By any measure, the growth in unit labor costs is speeding up. The question is, how fast? Several Fed officials have downplayed the cost data in the Labor Dept.'s third-quarter productivity report, because its measurement of labor compensation appears to have been exaggerated earlier this year by one-time bonus payments and exercised stock options. This measure shows unit labor costs last quarter grew 5.3% from the previous year, the fastest pace since 1990 and twice as fast as a comparable measure of prices. But if that were true, corporate profits would be getting shellacked right now, and that's not happening.
In fact, according to Thomson Financial (TOC), with 407 of the Standard & Poor's 500-stock index companies having reported, third-quarter earnings are heading toward an average increase of more than 18% from the previous year. Of the reporting companies, some 73% have announced higher-than-expected earnings, far above the 60% average since 1994.
Still, other measures of workers' pay are also growing faster. Average hourly earnings of production workers rose strongly last month, and for the three months ended in October, hourly pay is up 4% from the year before. This time last year, the annual pace was 2.8%.
Even the quarterly employment cost index (ECI), which includes wages and benefits, is beginning to pick up. Many economists and Fed officials follow the ECI, saying it is more stable and adjusts for the changing mix of high- and low-paying jobs. Yearly growth in the ECI slowed from early 2004 to early 2006, from 3.8% to 2.8%. But in the last two quarters its growth quickened, to 3.3% in the third quarter, the fastest in a year and a half. So even by this measure, with lower productivity, unit labor costs are rising faster than before.
FED POLICYMAKERS COULD rest easy if only there was sufficient evidence that the economy would, for some time, remain as meek as it was in third quarter, when it grew at an annual rate of only 1.6%. That would justify hopes that the labor market's tightness would ease, at least enough to alleviate inflation concerns. It just doesn't seem to be happening. Businesses are still expanding to meet growing demand, and their new hires are earning plenty of income to spend. Both businesses' capital spending and consumers' purchases show every sign of growing faster this quarter than they did in the third.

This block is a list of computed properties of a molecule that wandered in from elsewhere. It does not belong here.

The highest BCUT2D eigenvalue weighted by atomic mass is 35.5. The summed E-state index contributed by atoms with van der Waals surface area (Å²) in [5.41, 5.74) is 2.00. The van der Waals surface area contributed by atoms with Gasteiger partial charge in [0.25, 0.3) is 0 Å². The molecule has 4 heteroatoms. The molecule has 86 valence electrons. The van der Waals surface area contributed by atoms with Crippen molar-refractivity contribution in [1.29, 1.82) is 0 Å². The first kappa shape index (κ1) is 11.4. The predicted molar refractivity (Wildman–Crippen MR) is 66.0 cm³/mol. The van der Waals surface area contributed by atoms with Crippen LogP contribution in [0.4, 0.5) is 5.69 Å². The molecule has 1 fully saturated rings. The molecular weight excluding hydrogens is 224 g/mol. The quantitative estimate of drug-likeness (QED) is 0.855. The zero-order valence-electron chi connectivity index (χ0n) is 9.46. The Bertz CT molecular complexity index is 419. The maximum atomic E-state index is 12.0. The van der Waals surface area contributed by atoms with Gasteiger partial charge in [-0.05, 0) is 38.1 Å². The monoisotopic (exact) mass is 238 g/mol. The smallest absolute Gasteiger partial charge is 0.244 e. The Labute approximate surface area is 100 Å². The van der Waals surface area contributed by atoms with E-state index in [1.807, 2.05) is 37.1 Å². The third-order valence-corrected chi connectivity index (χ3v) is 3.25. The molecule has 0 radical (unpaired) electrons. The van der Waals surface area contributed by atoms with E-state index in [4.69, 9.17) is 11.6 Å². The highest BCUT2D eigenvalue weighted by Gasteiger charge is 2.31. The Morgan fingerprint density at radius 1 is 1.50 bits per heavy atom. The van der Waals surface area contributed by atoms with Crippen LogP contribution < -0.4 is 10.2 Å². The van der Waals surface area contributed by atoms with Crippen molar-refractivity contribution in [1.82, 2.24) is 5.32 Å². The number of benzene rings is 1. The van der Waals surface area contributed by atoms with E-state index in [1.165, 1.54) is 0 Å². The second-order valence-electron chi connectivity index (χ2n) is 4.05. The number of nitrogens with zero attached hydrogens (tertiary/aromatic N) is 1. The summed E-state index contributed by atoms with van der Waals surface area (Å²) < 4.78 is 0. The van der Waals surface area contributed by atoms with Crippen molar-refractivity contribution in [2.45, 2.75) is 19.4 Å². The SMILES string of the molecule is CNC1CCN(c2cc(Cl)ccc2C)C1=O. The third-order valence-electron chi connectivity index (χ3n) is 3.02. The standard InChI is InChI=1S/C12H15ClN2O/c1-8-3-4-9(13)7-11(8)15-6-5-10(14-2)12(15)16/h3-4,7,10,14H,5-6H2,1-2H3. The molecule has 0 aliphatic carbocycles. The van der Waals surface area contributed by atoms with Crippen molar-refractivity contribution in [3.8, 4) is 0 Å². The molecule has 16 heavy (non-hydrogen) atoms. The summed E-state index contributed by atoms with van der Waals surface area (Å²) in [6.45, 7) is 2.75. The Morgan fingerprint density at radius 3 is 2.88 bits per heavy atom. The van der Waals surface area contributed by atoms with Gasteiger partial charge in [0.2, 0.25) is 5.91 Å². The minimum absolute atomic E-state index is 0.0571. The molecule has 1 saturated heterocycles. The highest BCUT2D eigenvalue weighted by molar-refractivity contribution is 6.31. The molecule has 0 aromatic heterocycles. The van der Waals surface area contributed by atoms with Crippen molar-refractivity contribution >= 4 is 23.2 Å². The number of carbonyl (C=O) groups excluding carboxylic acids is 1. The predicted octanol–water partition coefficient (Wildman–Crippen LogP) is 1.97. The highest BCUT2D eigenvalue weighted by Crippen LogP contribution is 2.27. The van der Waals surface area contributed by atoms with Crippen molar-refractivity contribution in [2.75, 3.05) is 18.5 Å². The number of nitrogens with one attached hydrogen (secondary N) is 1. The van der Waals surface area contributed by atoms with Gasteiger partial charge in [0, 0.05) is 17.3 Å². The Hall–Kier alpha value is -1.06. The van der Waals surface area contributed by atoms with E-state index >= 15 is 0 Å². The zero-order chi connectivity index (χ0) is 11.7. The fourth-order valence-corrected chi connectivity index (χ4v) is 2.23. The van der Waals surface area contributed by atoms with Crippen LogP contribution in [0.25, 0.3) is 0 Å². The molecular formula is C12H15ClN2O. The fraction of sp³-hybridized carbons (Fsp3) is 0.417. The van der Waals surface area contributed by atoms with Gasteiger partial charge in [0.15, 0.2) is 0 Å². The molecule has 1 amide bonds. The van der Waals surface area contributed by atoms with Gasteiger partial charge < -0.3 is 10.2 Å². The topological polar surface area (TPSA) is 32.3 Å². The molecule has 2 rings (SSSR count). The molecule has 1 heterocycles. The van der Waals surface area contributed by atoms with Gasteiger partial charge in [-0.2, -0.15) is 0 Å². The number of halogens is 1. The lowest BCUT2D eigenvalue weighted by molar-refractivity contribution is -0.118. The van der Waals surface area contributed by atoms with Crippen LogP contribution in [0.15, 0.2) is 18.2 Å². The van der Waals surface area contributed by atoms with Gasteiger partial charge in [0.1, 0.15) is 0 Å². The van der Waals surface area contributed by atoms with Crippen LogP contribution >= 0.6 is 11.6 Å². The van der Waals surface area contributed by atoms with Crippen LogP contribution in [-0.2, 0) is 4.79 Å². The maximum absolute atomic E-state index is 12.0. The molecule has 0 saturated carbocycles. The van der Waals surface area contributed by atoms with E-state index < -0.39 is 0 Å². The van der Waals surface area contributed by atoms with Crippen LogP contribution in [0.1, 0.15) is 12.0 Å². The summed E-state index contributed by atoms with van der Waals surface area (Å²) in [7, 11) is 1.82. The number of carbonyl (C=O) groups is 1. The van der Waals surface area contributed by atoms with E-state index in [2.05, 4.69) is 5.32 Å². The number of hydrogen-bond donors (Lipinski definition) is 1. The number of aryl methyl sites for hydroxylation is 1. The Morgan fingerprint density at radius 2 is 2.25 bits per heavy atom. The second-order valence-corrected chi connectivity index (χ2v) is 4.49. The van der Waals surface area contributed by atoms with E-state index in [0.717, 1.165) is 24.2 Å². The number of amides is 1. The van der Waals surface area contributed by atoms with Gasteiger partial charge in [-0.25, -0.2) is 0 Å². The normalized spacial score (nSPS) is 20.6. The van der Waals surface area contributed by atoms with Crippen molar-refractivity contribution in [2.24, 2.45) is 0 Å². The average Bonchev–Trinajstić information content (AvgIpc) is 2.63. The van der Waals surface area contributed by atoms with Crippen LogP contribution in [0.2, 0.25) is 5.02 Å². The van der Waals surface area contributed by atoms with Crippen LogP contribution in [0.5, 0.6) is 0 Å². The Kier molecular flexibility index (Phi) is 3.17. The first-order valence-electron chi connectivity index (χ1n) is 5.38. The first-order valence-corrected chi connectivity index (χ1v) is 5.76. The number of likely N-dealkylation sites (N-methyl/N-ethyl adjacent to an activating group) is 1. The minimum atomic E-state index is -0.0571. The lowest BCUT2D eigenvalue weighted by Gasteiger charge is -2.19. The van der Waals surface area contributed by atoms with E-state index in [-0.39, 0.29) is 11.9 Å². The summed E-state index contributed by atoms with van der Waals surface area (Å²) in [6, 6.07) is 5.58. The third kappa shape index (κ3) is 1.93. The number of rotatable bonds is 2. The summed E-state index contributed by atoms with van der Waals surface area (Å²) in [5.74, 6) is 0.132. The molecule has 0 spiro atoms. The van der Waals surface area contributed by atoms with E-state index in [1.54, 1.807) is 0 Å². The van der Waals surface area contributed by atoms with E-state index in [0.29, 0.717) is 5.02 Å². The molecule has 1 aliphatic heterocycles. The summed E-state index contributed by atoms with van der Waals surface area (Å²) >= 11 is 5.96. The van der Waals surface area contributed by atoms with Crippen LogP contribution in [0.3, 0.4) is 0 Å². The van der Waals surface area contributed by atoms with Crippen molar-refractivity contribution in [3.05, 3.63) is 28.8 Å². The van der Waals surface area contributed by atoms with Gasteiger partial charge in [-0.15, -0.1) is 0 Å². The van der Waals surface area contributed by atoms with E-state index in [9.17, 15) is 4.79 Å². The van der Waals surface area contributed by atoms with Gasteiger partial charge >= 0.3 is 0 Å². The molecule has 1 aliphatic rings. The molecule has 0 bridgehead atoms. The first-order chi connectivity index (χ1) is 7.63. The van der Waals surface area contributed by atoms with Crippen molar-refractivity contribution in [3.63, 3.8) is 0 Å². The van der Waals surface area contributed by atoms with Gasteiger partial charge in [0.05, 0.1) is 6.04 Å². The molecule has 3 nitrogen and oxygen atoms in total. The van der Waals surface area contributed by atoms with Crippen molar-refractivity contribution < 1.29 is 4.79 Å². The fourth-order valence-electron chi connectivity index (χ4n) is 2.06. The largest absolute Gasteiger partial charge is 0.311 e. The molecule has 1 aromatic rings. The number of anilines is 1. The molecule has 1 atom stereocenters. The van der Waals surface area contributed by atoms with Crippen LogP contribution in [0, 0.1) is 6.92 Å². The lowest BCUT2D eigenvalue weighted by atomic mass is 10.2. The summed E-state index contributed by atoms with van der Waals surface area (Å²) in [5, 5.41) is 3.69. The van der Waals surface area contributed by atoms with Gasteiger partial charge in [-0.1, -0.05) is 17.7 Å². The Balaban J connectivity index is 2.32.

Job growth since March, which covers the slowdown period, has averaged 134,000 new slots per month, thanks partly to large upward revisions to the data on job growth for August and September. That pace, if sustained, is brisk enough keep downward pressure on the unemployment rate, preventing any easing in labor-market conditions.
Moreover, the job data show that the midyear slowdown was confined to construction and manufacturing. Gains in service-sector payrolls--more than four-fifths of all jobs--sped up in recent months. Clearly, there is more weakness to come in housing and factories, as both sectors work through bloated inventories, especially the auto industry. That all will require further production cutbacks in the coming months. But signs still point to continued strength elsewhere more than offsetting those soft spots.
The key question Fed officials must grapple with is this: Is the unemployment rate already low enough to create ever-rising pressure on wages and prices? Right now, the Fed expects an economic slowdown sufficient to generate enough slack in the labor market to allow price pressures to ease. But with productivity growth fading and the jobless rate still falling, policymakers are bound to get increasingly uncomfortable with the way the inflation outlook is shaping up.
By James C. Cooper